Indeed, it’s already been rejected.

The White House indicated that while the president might sign a short-term bill to avert default, it rejected the proposal as insufficient to begin negotiations over his health care law or further long-term deficit reductions because the plan does not address the measure passed by the Senate to finance and reopen the government.

“The president has made clear that he will not pay a ransom for Congress doing its job and paying our bills,” said a White House official, speaking on the condition of anonymity.

The Democratic appeal to Republicans can basically be summarized in a few words: Just do your job. The government needs to be funded, so fund it — without strings attached or a series of demands. The debt ceiling needs to be raised, so raise it — without demanding treats or taking hostages. At that point, the parties can enter negotiations on just about anything and everything.

But the GOP’s new “offer” is predicated on the same assumptions as the other “offers”: Republicans won’t talk unless the threat of deliberate harm hangs over the discussion. It’s effectively become the GOP’s prerequisite to every process: only plans involving hostages will be considered.

Indeed, why raise the debt ceiling for just six weeks? Either Republicans are prepared to hurt Americans on purpose or they’re not. This is either a threat or it isn’t. Boehner is willing to put the pin back in the grenade, but he wants Democrats to know he’s prepared to pull it again around Thanksgiving?

I suppose it’s evidence of some modicum of progress that GOP officials are looking for a new way out of this mess, but this new “plan” is hardly any more credible than the others.

I wish I could share in Wall Street’s excitement, but I don’t.

Government Shutdown · Rachel Maddow

Rachel Maddow To GOP: You Broke It – You Brought It

For some, the post below this one may be too long to read.  I saw this segment of The Rachel Maddow Show last night in which she runs through the same thing as The Nation article…but with even more detail and information.  Enjoy…

Rachel Maddow reviews the years-long Republican plan to sabotage the Obama presidency at any cost, and talks with Ryan Grim, D.C. bureau chief for the Huffington Post, about House Speaker John Boehner’s struggle to find a way out of the government shutdown he allowed his party to force America into. ~ Licentiathe8th’s channel

Courtesy of the  The Rachel Maddow Show.

Government Shutdown

Meet the Evangelical Cabal Orchestrating the Shutdown

The Conservative Action Project is a right-wing group that has contributed to the recent government shutdown. (Reuters/Jonathan Ernst)

The Nation

At Ebenezer’s Coffeehouse, a small shop next to Union Station and around the corner from the Heritage Foundation, “fair trade” coffee is dispensed and Christian books are available for customers to read.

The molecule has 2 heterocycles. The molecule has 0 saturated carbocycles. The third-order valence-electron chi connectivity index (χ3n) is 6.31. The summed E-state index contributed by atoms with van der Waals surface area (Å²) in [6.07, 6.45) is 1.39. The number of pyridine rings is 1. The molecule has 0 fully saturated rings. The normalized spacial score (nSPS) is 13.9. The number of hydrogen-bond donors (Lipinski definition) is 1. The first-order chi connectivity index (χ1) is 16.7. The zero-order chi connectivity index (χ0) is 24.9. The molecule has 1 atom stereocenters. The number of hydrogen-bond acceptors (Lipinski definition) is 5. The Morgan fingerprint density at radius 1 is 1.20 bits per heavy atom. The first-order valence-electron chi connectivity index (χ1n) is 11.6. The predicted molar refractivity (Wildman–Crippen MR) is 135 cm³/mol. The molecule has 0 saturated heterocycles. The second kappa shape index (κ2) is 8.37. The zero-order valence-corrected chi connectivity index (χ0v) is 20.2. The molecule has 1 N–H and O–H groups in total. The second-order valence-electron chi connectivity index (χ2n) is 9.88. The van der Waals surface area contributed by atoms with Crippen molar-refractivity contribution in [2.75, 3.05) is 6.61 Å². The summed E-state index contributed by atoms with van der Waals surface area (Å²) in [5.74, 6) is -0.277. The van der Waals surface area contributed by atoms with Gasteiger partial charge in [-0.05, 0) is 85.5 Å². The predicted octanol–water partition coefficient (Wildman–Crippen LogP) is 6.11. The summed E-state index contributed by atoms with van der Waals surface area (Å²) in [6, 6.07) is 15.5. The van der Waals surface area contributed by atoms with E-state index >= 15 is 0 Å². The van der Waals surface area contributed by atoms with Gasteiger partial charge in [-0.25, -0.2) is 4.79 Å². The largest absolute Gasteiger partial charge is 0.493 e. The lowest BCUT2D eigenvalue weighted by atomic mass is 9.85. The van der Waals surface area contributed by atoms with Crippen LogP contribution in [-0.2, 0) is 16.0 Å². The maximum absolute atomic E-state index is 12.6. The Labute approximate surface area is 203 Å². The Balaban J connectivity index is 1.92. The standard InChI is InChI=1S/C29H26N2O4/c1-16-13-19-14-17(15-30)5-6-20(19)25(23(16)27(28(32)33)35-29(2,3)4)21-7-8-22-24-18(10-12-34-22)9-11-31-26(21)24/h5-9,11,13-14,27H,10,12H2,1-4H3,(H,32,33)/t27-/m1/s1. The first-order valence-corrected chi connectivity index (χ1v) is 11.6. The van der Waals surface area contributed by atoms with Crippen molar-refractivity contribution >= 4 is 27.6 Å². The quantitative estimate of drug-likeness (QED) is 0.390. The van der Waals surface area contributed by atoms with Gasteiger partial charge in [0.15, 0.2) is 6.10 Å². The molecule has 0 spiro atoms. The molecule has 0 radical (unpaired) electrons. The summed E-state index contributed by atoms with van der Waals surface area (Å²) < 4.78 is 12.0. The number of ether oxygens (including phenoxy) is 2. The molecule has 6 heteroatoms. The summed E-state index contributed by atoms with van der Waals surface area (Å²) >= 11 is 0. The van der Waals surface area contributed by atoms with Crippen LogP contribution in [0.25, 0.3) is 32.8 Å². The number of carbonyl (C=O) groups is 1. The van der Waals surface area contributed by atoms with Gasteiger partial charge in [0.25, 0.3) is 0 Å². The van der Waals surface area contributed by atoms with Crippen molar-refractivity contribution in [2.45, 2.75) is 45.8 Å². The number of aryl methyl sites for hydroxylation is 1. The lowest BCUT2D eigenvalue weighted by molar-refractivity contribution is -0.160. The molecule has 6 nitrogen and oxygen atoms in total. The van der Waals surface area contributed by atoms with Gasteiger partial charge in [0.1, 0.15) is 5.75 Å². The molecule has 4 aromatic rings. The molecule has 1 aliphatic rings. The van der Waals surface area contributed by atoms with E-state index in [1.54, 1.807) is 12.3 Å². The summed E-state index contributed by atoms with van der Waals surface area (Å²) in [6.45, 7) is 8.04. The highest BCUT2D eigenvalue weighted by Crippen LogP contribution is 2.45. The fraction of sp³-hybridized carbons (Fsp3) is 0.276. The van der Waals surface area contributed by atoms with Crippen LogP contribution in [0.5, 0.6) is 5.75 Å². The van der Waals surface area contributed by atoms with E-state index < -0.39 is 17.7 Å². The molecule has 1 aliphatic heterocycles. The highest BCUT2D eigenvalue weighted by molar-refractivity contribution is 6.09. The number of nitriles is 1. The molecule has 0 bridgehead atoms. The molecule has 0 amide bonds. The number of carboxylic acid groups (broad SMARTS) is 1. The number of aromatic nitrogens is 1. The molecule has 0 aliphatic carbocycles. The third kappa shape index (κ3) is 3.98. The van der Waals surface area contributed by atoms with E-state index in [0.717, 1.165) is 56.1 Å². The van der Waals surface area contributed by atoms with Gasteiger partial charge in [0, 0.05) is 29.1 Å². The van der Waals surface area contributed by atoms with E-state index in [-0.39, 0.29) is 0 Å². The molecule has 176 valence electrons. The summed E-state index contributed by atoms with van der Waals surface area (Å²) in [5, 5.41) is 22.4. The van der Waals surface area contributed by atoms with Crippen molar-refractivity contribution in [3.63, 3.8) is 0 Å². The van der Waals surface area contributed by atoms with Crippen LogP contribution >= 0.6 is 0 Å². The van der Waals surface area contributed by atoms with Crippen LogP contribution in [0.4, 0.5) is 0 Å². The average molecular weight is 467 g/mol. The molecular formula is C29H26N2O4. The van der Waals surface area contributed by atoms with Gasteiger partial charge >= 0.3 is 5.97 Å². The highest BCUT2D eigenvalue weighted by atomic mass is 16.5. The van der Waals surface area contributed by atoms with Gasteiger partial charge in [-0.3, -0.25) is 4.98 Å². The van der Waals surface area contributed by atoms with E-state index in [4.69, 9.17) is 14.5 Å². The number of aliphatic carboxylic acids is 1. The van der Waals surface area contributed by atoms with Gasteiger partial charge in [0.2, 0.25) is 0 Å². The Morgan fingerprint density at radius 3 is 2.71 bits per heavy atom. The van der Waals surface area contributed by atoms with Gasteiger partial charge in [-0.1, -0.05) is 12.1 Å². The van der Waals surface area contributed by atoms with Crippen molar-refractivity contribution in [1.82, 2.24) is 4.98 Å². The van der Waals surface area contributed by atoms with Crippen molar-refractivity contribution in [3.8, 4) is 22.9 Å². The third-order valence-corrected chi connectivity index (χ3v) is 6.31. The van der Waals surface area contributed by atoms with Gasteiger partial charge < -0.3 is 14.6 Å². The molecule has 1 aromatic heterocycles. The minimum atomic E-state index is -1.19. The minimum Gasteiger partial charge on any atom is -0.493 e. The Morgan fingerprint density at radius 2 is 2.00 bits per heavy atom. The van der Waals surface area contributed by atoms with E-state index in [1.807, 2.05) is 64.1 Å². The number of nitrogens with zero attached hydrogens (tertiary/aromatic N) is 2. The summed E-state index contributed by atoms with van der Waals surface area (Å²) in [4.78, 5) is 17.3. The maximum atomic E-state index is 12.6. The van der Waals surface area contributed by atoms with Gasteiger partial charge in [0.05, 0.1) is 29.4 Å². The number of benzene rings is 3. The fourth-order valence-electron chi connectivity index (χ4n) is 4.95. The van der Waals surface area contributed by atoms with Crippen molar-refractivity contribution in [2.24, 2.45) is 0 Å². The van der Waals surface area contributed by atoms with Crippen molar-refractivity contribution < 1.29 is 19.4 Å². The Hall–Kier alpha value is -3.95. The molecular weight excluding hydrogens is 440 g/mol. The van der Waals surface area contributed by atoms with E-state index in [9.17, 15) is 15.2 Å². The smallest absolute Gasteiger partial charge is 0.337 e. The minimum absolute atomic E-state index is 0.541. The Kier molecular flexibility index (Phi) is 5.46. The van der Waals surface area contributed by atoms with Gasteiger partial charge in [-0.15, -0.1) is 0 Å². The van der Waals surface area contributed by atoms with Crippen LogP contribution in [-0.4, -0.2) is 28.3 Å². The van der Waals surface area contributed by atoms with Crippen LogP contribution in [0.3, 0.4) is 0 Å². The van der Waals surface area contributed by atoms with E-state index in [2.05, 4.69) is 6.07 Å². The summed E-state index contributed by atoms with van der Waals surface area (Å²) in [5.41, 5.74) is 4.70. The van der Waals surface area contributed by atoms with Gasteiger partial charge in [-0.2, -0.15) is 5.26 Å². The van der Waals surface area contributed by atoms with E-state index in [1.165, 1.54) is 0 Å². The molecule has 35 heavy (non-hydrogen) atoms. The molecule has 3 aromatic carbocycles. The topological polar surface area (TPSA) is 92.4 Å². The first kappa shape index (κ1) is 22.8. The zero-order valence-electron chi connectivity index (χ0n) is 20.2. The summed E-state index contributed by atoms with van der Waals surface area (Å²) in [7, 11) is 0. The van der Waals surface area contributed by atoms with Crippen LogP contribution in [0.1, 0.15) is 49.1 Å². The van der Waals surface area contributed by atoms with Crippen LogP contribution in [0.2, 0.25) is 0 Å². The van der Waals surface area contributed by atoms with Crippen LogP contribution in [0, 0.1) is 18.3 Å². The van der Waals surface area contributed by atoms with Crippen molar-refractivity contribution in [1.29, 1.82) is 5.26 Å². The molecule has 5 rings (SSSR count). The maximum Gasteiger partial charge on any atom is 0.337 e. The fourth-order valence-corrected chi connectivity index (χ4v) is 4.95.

A group of political operatives and evangelical firebrands behind the strategy to shut down the government over healthcare reform couldn’t have picked a more unassuming meeting place. Though the more famous “Wednesday meeting” is across town at the offices of Grover Norquist’s Americans for Tax Reform, the shutdown plotters often meet at a weekly lunch held on Wednesday at the event space of Ebenezer’s. (The group also meets regularly on Wednesday mornings at the offices of the Family Research Council.)

This other Wednesday group is a convening of the Conservative Action Project, an ad hoc coalition created in the early years of the Obama administration to reorganize the conservative movement .

The coalition is managed by Heritage and the Council for National Policy. The latter organization, dubbed once as “the most powerful conservative group you’ve never heard of,” is a thirty-year-old nonprofit dedicated to transforming the country into a more right-wing Christian society. Founded by Tim LaHaye, the Rapture-obsessed author of the “Left Behind” series, CNP is now run by Christian-right luminaries such as Phyllis Schlafly, Tony Perkins and Kenneth Blackwell.

Yesterday, The New York Times revealed in great detail how the Conservative Action Project has orchestrated the current showdown. The group initially floated the idea of attaching funding for Obamacare to the continuing resolution, and followed up with grassroots organizing, paid advertisements and a series of events designed to boost the message of senators like Ted Cruz.

Though the Heritage Foundation, through its 501(c)(4) Heritage Action sister organization, has played a lead role in sponsoring advertisements and town-hall meetings, tax disclosures reviewed by show that the Council for National Policy has provided a steady stream of funding for the organizing effort.

In my new book published this year, The Machine: A Field Guide the Resurgent Right, I profiled how the Conservative Action Project came about, and how its existence sparked a schism within the conservative movement. The group has played a background role in several high-profile political debates.